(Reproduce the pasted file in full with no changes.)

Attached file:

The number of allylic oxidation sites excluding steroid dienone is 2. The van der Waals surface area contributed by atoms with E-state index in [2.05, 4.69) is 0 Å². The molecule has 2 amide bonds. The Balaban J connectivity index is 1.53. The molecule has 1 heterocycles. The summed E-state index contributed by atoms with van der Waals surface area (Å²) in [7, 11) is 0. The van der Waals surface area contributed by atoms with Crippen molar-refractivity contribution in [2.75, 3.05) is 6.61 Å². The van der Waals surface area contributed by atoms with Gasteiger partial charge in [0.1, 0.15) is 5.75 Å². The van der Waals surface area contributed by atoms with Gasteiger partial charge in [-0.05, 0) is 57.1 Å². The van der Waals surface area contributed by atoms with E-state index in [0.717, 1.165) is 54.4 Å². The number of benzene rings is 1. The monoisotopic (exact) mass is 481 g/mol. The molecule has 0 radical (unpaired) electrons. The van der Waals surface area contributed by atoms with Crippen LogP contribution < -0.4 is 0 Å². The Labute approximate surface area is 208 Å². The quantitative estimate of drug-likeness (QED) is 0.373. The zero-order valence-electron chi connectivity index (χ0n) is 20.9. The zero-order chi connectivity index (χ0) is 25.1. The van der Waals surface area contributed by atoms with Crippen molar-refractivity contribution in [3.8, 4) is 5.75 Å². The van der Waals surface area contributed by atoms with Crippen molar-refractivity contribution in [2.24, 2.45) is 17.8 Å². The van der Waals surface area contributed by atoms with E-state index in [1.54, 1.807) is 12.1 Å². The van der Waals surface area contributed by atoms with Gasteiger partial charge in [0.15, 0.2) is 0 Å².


The number of allylic oxidation sites excluding steroid dienone is 2. The van der Waals surface area contributed by atoms with E-state index in [2.05, 4.69) is 0 Å². The molecule has 2 amide bonds. The Balaban J connectivity index is 1.53. The molecule has 1 heterocycles. The summed E-state index contributed by atoms with van der Waals surface area (Å²) in [7, 11) is 0. The van der Waals surface area contributed by atoms with Crippen molar-refractivity contribution in [2.75, 3.05) is 6.61 Å². The van der Waals surface area contributed by atoms with Gasteiger partial charge in [0.1, 0.15) is 5.75 Å². The van der Waals surface area contributed by atoms with Gasteiger partial charge in [-0.05, 0) is 57.1 Å². The van der Waals surface area contributed by atoms with E-state index in [0.717, 1.165) is 54.4 Å². The number of benzene rings is 1. The monoisotopic (exact) mass is 481 g/mol. The molecule has 0 radical (unpaired) electrons. The van der Waals surface area contributed by atoms with Crippen LogP contribution < -0.4 is 0 Å². The Labute approximate surface area is 208 Å². The quantitative estimate of drug-likeness (QED) is 0.373. The zero-order valence-electron chi connectivity index (χ0n) is 20.9. The zero-order chi connectivity index (χ0) is 25.1. The van der Waals surface area contributed by atoms with Crippen molar-refractivity contribution in [3.8, 4) is 5.75 Å². The van der Waals surface area contributed by atoms with Crippen molar-refractivity contribution in [2.24, 2.45) is 17.8 Å². The van der Waals surface area contributed by atoms with E-state index in [1.54, 1.807) is 12.1 Å². The van der Waals surface area contributed by atoms with Gasteiger partial charge in [0.15, 0.2) is 0 Å².